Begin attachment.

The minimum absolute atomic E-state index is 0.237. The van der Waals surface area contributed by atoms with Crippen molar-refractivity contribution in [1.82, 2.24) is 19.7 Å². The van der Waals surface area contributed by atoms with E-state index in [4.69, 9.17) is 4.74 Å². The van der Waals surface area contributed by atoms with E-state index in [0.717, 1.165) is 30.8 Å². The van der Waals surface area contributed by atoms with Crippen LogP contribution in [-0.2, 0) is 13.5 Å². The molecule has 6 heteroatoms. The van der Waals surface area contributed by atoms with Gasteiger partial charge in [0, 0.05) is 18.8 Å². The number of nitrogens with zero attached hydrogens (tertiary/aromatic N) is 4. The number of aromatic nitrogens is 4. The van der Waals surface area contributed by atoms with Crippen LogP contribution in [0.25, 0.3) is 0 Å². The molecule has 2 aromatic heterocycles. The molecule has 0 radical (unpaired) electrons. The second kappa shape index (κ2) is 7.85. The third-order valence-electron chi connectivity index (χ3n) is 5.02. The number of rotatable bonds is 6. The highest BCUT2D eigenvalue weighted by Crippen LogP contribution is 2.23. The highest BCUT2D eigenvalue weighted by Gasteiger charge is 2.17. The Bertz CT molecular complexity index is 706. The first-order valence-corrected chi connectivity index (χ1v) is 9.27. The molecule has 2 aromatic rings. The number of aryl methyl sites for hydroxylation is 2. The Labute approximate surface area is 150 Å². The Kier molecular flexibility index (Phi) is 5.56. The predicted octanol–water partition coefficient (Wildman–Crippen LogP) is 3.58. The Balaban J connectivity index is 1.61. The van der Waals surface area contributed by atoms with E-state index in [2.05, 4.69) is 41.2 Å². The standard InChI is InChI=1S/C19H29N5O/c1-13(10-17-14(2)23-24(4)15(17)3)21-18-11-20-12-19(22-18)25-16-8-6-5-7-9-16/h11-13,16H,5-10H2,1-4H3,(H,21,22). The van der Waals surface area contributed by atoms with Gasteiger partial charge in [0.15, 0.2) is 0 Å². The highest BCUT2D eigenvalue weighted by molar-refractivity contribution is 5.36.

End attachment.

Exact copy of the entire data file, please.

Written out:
The minimum absolute atomic E-state index is 0.237. The van der Waals surface area contributed by atoms with Crippen molar-refractivity contribution in [1.82, 2.24) is 19.7 Å². The van der Waals surface area contributed by atoms with E-state index in [4.69, 9.17) is 4.74 Å². The van der Waals surface area contributed by atoms with E-state index in [0.717, 1.165) is 30.8 Å². The van der Waals surface area contributed by atoms with Crippen LogP contribution in [-0.2, 0) is 13.5 Å². The molecule has 6 heteroatoms. The van der Waals surface area contributed by atoms with Gasteiger partial charge in [0, 0.05) is 18.8 Å². The number of nitrogens with zero attached hydrogens (tertiary/aromatic N) is 4. The number of aromatic nitrogens is 4. The van der Waals surface area contributed by atoms with Crippen LogP contribution in [0.25, 0.3) is 0 Å². The molecule has 2 aromatic heterocycles. The molecule has 0 radical (unpaired) electrons. The second kappa shape index (κ2) is 7.85. The third-order valence-electron chi connectivity index (χ3n) is 5.02. The number of rotatable bonds is 6. The highest BCUT2D eigenvalue weighted by Crippen LogP contribution is 2.23. The highest BCUT2D eigenvalue weighted by Gasteiger charge is 2.17. The Bertz CT molecular complexity index is 706. The first-order valence-corrected chi connectivity index (χ1v) is 9.27. The molecule has 2 aromatic rings. The number of aryl methyl sites for hydroxylation is 2. The Labute approximate surface area is 150 Å². The Kier molecular flexibility index (Phi) is 5.56. The predicted octanol–water partition coefficient (Wildman–Crippen LogP) is 3.58. The Balaban J connectivity index is 1.61. The van der Waals surface area contributed by atoms with E-state index in [2.05, 4.69) is 41.2 Å². The standard InChI is InChI=1S/C19H29N5O/c1-13(10-17-14(2)23-24(4)15(17)3)21-18-11-20-12-19(22-18)25-16-8-6-5-7-9-16/h11-13,16H,5-10H2,1-4H3,(H,21,22). The van der Waals surface area contributed by atoms with Gasteiger partial charge in [0.15, 0.2) is 0 Å². The highest BCUT2D eigenvalue weighted by molar-refractivity contribution is 5.36.